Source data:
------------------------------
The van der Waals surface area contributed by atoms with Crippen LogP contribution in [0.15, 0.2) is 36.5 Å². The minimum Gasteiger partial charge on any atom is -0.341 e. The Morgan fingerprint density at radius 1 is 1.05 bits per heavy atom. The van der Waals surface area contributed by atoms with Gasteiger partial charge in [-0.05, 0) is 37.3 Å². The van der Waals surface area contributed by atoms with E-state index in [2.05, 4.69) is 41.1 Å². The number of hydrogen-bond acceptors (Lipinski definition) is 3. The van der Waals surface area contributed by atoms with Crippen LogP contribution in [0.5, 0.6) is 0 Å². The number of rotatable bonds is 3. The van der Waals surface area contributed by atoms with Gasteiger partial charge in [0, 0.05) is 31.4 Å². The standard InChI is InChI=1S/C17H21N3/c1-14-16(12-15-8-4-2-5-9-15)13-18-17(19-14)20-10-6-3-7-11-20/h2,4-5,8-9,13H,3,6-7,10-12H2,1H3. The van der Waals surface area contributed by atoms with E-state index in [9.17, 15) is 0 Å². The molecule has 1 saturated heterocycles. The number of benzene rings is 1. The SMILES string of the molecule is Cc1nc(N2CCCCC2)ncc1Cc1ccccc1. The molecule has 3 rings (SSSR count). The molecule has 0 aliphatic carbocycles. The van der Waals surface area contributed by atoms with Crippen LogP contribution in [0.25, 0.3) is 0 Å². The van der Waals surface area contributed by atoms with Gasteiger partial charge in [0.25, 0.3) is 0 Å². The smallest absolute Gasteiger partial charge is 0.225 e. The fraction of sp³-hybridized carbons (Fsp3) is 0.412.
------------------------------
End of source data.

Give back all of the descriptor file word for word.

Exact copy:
The van der Waals surface area contributed by atoms with Crippen LogP contribution in [0.15, 0.2) is 36.5 Å². The minimum Gasteiger partial charge on any atom is -0.341 e. The Morgan fingerprint density at radius 1 is 1.05 bits per heavy atom. The van der Waals surface area contributed by atoms with Gasteiger partial charge in [-0.05, 0) is 37.3 Å². The van der Waals surface area contributed by atoms with E-state index in [2.05, 4.69) is 41.1 Å². The number of hydrogen-bond acceptors (Lipinski definition) is 3. The van der Waals surface area contributed by atoms with Crippen LogP contribution in [0.5, 0.6) is 0 Å². The number of rotatable bonds is 3. The van der Waals surface area contributed by atoms with Gasteiger partial charge in [0, 0.05) is 31.4 Å². The standard InChI is InChI=1S/C17H21N3/c1-14-16(12-15-8-4-2-5-9-15)13-18-17(19-14)20-10-6-3-7-11-20/h2,4-5,8-9,13H,3,6-7,10-12H2,1H3. The van der Waals surface area contributed by atoms with E-state index in [9.17, 15) is 0 Å². The molecule has 1 saturated heterocycles. The number of benzene rings is 1. The SMILES string of the molecule is Cc1nc(N2CCCCC2)ncc1Cc1ccccc1. The molecule has 3 rings (SSSR count). The molecule has 0 aliphatic carbocycles. The van der Waals surface area contributed by atoms with Crippen LogP contribution in [0.25, 0.3) is 0 Å². The van der Waals surface area contributed by atoms with Gasteiger partial charge in [0.25, 0.3) is 0 Å². The smallest absolute Gasteiger partial charge is 0.225 e. The fraction of sp³-hybridized carbons (Fsp3) is 0.412.